Childhood career aspirations
From a very early age, Tricia was deadset on becoming a teacher. She largely attributes her desire to pursue a career in education to her early childhood teachers. Tricia remembers them as caring, approachable, and able to create an educational environment that made learning fun. “All my early teachers were great, but it was my amazing 2nd-grade teacher who really made me want to become a teacher,” Tricia tells me. Even all these years later, she remembers how Mrs. Sailsbery had a phenomenal ability for encouraging her students to reach their full potential and the confidence she had in Tricia’s ability to succeed as a young learner. After picking up the clarinet in 5th-grade, Tricia even had the subject she was going to teach locked in. “That was it, I was going to be a band teacher!”, she excitedly tells me.
Inspired by this almost life-long dream and unwaveringly determined to achieve it, Tricia went on to study music education at Winona State University. During her time at college, Tricia toured throughout the US and Canada with the college’s wind and jazz ensembles, playing a variety of instruments. After graduating, she enjoyed a successful and fulfilling career as a music teacher for close to 20 years. As a music teacher, Tricia’s affinity for technology was always obvious to her colleagues. She was consistently looking to incorporate the latest piece of music-related technology in her classroom and she was always on hand to help other staff members resolve their technology-related issues. However, it was when the school’s superintendent noticed these qualities in Tricia that the ball started rolling on the next chapter of her career.
New role transition & recognition
“I think he saw something in me, kinda type thing”, Tricia humbly tells me. It wasn’t long before the school created the brand new position of Technology Integration Professional specifically for her and gave her free rein on which direction to go with the role. Splitting her time between working full-time at the school, Tricia studied for an associate’s degree in Information Technology at Globe University Online, graduating in 2012.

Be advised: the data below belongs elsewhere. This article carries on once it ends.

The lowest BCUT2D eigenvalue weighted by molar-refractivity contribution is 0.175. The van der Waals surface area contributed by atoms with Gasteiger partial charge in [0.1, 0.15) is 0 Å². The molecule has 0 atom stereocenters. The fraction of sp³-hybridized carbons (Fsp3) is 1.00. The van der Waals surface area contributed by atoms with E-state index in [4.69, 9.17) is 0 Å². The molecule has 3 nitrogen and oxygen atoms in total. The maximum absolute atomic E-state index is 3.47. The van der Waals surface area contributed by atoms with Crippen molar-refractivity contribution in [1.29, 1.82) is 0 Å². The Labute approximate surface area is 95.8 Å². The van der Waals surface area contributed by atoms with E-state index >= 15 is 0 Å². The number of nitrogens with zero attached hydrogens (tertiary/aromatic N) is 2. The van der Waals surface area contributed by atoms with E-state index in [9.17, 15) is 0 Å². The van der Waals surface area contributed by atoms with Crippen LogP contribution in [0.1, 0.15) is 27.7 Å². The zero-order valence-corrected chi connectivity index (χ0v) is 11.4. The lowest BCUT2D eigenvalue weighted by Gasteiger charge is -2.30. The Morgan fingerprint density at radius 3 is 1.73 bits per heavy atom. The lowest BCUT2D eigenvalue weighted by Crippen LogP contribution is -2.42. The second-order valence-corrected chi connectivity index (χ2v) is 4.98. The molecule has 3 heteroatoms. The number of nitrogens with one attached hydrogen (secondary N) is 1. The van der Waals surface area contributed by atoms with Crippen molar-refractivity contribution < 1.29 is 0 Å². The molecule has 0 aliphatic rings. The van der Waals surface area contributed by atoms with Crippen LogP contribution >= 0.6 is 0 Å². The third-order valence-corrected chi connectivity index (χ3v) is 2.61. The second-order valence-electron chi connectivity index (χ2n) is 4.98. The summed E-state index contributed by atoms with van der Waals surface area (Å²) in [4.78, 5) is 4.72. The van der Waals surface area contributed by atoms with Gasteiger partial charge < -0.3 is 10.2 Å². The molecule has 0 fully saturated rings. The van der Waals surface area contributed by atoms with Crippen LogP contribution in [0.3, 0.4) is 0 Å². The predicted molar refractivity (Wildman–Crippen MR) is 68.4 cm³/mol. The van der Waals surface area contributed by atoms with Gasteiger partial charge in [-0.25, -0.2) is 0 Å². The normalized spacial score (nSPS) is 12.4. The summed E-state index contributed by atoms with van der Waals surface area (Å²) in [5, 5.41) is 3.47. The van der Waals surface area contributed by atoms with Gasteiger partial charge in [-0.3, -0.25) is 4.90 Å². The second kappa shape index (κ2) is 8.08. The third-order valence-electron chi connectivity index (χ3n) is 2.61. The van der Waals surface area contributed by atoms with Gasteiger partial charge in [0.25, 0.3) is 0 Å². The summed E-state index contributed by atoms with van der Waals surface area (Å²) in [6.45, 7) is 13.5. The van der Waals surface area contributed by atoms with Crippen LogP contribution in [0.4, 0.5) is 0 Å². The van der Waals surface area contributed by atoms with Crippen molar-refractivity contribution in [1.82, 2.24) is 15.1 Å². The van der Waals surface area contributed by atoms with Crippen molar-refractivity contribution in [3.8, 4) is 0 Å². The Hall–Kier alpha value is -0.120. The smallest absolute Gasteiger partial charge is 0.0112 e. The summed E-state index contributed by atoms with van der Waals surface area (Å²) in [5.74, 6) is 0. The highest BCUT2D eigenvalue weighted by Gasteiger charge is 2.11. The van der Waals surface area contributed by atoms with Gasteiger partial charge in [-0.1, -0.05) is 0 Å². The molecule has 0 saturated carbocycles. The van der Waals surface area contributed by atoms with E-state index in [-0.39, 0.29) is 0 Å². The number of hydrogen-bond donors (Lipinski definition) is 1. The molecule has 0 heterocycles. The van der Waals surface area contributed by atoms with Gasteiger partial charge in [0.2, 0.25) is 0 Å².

In her current position, Tricia’s influence can be felt throughout the entire school district and beyond. Recognized for her skills nationwide, she regularly hosts large in-person EdTech training sessions with teachers in her district and throughout the US. She’s no stranger to virtual conferences, either. Over the past year, she’s attended at least one virtual conference every month. She spoke at ISTE20 Live in November of last year and before that, she spoke at Google’s Prepared to Learn virtual summit to over 3000 people. Tricia’s perfectly at home in front of large crowds, as a result of having performed in front of groups of thousands of people all over the US and Canada during her time as a band performer in college.
If you want to connect with Tricia and hear more of her tips on using technology in the classroom, be sure to check her out on Twitter @talouis and visit her website. You’ll definitely want to subscribe to her completely free weekly newsletter Tricia’s Tech Tuesday Tidbits, too.